That is a new paper by E. Glen Weyl, and here is one excerpt:
Using relatively crude methods to translate publicly-available data into income estimates, I estimate that approximately 40% of income of authors in both fields comes from consulting activities, roughly consistent with self-reported income figures for the broader profession in the National Center for Education Statistics’s National Study of Postsecondary Faculty. Second, I show that consulting activity in industrial organization is primarily policy-oriented while consulting work in finance is primarily geared toward private interests. Together these two facts are weakly suggestive that material incentives are at least complementary with research focus.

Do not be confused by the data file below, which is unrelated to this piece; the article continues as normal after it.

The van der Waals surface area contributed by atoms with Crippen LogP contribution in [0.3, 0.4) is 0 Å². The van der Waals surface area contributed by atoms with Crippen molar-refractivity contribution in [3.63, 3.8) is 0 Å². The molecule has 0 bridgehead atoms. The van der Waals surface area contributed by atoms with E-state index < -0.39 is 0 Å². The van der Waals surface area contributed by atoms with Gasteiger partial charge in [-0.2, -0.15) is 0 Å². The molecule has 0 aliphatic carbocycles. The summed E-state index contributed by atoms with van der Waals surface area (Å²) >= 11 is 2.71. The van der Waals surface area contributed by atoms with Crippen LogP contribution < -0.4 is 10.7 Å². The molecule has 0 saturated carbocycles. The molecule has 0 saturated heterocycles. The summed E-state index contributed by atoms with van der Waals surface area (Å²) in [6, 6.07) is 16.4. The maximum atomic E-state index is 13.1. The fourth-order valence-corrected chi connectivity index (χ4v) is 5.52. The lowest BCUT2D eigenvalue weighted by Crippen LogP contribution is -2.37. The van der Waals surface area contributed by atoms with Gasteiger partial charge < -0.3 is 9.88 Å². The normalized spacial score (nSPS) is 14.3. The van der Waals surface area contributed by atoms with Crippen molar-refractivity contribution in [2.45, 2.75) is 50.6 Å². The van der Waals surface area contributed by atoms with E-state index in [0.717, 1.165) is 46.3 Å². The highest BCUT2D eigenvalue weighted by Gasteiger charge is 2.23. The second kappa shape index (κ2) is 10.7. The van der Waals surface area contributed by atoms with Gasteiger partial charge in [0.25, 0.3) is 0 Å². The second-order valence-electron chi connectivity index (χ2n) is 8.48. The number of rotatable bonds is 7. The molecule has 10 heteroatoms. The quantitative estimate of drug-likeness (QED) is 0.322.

But this is not Inside Job either:
…the view I put forward is not that financial economists defended the interests of the firms for which they worked in regulatory disputes; this is precisely what I believe industrial organization economists, in contrast to financial economists, often did. Instead it is that financial economists were simply not interested in such disputes instead focusing on aiding private accumulation of wealth in markets rather than pushing public policy in one direction or the other.
Glen predicts that future work in finance will become more like research in industrial organization and move in a more legal and regulatory and policy-oriented direction, as the real world shifts toward greater regulation of finance.